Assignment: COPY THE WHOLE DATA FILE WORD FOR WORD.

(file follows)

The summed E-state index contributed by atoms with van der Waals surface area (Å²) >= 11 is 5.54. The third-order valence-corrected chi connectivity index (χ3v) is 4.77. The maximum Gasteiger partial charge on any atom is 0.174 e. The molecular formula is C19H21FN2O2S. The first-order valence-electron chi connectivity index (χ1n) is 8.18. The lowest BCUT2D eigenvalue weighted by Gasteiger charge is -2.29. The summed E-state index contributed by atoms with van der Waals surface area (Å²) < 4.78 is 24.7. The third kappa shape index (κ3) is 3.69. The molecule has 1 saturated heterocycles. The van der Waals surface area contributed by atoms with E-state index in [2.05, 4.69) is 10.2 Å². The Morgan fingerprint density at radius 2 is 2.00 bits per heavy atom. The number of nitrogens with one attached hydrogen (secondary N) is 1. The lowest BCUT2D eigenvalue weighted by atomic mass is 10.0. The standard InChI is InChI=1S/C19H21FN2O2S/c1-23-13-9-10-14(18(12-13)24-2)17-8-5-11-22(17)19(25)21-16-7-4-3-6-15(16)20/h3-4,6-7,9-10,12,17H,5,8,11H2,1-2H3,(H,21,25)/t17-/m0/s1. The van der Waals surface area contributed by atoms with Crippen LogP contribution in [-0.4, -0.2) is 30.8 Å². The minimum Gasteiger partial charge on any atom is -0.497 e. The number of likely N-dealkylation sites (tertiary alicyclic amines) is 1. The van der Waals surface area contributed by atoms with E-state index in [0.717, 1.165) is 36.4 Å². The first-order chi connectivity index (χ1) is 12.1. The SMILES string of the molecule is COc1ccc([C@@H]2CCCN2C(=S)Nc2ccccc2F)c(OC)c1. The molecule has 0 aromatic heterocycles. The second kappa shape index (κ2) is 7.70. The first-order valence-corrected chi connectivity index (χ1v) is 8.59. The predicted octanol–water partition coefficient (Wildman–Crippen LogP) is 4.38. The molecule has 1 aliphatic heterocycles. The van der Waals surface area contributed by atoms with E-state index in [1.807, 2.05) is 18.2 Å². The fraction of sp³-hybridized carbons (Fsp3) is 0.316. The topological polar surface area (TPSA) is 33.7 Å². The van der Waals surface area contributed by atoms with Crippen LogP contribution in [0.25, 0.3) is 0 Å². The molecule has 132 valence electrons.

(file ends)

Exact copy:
The summed E-state index contributed by atoms with van der Waals surface area (Å²) >= 11 is 5.54. The third-order valence-corrected chi connectivity index (χ3v) is 4.77. The maximum Gasteiger partial charge on any atom is 0.174 e. The molecular formula is C19H21FN2O2S. The first-order valence-electron chi connectivity index (χ1n) is 8.18. The lowest BCUT2D eigenvalue weighted by Gasteiger charge is -2.29. The summed E-state index contributed by atoms with van der Waals surface area (Å²) < 4.78 is 24.7. The third kappa shape index (κ3) is 3.69. The molecule has 1 saturated heterocycles. The van der Waals surface area contributed by atoms with E-state index in [2.05, 4.69) is 10.2 Å². The Morgan fingerprint density at radius 2 is 2.00 bits per heavy atom. The number of nitrogens with one attached hydrogen (secondary N) is 1. The lowest BCUT2D eigenvalue weighted by atomic mass is 10.0. The standard InChI is InChI=1S/C19H21FN2O2S/c1-23-13-9-10-14(18(12-13)24-2)17-8-5-11-22(17)19(25)21-16-7-4-3-6-15(16)20/h3-4,6-7,9-10,12,17H,5,8,11H2,1-2H3,(H,21,25)/t17-/m0/s1. The van der Waals surface area contributed by atoms with Crippen LogP contribution in [-0.4, -0.2) is 30.8 Å². The minimum Gasteiger partial charge on any atom is -0.497 e. The number of likely N-dealkylation sites (tertiary alicyclic amines) is 1. The van der Waals surface area contributed by atoms with E-state index in [0.717, 1.165) is 36.4 Å². The first-order chi connectivity index (χ1) is 12.1. The SMILES string of the molecule is COc1ccc([C@@H]2CCCN2C(=S)Nc2ccccc2F)c(OC)c1. The molecule has 0 aromatic heterocycles. The second kappa shape index (κ2) is 7.70. The first-order valence-corrected chi connectivity index (χ1v) is 8.59. The predicted octanol–water partition coefficient (Wildman–Crippen LogP) is 4.38. The molecule has 1 aliphatic heterocycles. The van der Waals surface area contributed by atoms with E-state index in [1.807, 2.05) is 18.2 Å². The fraction of sp³-hybridized carbons (Fsp3) is 0.316. The topological polar surface area (TPSA) is 33.7 Å². The van der Waals surface area contributed by atoms with Crippen LogP contribution in [0.25, 0.3) is 0 Å². The molecule has 132 valence electrons.